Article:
1st March 2021 | Mark Fellows | Employment Law, Employee, Employer
“IR35” – it could almost be mistaken for a character from the latest Star Wars film, and whilst IR35 is not a new concept, it will be hitting the private sector in 2021*. If your business currently engages consultants or... Read more
“IR35” – it could almost be mistaken for a character from the latest Star Wars film, and whilst IR35 is not a new concept, it will be hitting the private sector in 2021*. If your business currently engages consultants or contractors operating as part of a personal service company, this is a premiere that you ought not to miss.
What is “IR35”
“IR35” refers to existing legislation that was designed to close a tax loophole whereby an individual could in theory, work as if an employee of an end user client but seek to avoid being subject to PAYE deductions by supplying their services through an intermediary, usually a personal services company. Like the Hokey Cokey, you were either ‘in’ or ‘out’. If inside IR35, you were caught and the individual should be paid via PAYE. If outside of IR35, then the arrangement was regarded as genuine self-employment for tax purposes.
So, what has changed?
Firstly, the old regime required the consultant / contractor to determine their own status for tax purposes, and they generally bore the risk of getting this wrong. With effect from April 2021, and in respect of the private sector, the onus passes to the entity engaging the individual, which in many cases will be the end user who receives the services. The engaging entity will therefore have to satisfy themselves as to whether the consultant / contractor is inside or outside of IR35.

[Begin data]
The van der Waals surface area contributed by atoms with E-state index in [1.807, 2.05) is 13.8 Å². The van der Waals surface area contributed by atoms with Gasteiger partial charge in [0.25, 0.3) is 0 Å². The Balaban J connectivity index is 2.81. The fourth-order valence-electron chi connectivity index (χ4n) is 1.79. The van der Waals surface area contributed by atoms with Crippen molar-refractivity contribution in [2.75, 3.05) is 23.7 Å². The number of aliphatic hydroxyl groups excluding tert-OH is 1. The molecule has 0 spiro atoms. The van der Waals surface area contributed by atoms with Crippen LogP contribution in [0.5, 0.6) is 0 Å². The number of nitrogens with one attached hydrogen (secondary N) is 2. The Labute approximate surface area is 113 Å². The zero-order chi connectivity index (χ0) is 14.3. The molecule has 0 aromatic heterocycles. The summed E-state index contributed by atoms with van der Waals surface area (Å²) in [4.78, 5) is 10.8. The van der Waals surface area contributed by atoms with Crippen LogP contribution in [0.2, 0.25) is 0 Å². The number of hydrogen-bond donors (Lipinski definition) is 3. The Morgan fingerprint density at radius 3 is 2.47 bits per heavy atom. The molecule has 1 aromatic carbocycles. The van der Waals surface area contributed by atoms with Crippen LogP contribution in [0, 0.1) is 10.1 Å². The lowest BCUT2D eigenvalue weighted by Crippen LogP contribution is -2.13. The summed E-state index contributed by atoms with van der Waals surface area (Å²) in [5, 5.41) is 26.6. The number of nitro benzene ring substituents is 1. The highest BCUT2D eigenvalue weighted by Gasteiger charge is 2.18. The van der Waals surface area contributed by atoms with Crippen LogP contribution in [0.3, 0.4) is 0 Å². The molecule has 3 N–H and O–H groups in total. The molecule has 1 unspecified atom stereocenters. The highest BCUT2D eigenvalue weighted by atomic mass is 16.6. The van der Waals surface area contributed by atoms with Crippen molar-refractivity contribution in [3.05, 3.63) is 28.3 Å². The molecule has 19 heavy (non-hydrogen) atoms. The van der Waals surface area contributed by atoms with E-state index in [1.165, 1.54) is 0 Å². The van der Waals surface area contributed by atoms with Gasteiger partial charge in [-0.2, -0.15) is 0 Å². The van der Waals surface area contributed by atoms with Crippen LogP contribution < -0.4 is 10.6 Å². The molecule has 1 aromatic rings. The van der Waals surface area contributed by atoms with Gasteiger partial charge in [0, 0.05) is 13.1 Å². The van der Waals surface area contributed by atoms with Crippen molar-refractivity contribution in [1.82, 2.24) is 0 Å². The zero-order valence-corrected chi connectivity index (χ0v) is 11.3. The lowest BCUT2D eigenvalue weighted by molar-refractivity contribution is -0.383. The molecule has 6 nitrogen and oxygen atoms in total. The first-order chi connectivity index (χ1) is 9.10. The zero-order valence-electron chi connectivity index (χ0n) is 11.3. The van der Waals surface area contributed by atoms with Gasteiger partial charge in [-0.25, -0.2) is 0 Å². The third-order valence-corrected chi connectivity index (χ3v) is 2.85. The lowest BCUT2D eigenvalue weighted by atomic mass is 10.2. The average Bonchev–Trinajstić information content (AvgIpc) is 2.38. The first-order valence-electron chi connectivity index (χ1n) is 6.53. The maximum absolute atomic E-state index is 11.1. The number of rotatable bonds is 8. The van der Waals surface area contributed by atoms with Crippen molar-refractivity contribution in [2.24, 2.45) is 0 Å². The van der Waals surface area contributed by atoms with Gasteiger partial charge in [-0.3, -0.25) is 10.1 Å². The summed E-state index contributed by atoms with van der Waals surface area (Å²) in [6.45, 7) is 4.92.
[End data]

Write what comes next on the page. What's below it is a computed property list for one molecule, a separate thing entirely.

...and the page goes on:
In addition, if the consultant / contractor is inside IR35, and the new rules applies to the entity engaging the individual (see below), then in principle that entity becomes responsible for accounting to HMRC for tax and national insurance in respect of the payments made to that individual. The situation becomes more complicated if a recruitment business is involved, where it supplies the individual to the end user entity and pays the individual directly.
This change of approach already applies to the public sector and insofar as the private sector is concerned, it only applies to engaging entities that are not “small”.
A “small” company is one which satisfies two or more of the following requirements:
- Its annual turnover is not more than £10.2 million.
- Its balance sheet total is not more than £5.1 million.
- It has not more than 50 employees.
How do you know whether a consultant / contractor is ‘in’ or ‘outside’ of IR35?
HMRC have an online questionnaire, known as CEST, which is designed to give you a definitive answer to this conundrum. If the questions are answered honestly, then it can be relied upon in the event of a later dispute. However, some of the questions are difficult to answer, and a possible outcome of CEST is that it is unable to make a determination on the matter!
As it happens, the test under IR35 is similar to (but not the same as) that which applies in employment law, in determining an individual’s employment status. This means that particular focus will be placed on the extent to which the end user controls the consultant / contractor, the extent to which the services need to be performed personally by the consultant / contractor (as opposed to having a right to substitute) and the extent to which mutuality of obligation exists between the parties. It also means that the label that the parties attach to the arrangement is far from determinative.
What should you do?
If you engage consultants / contractors, we would recommend you take the following steps:
- Review those arrangements and consider utilising CEST;
- Ensure that you have a written contract that formalises the arrangement, and is drafted to best protect your business;
- Take specialist advice – your accountant on the tax side, and an employment lawyer on the legal side.
It follows that if you decide that somebody is ‘inside’ IR35 and will be treated as an employee for tax purposes, that equally will make it more likely they will be regarded as an employee for legal purposes, and that carries its own separate implications.
*As of 17th March 2020, the Government announced the delayed introduction of IR35 to the private sector to April 2021.
For further information, please contact Mark Fellows.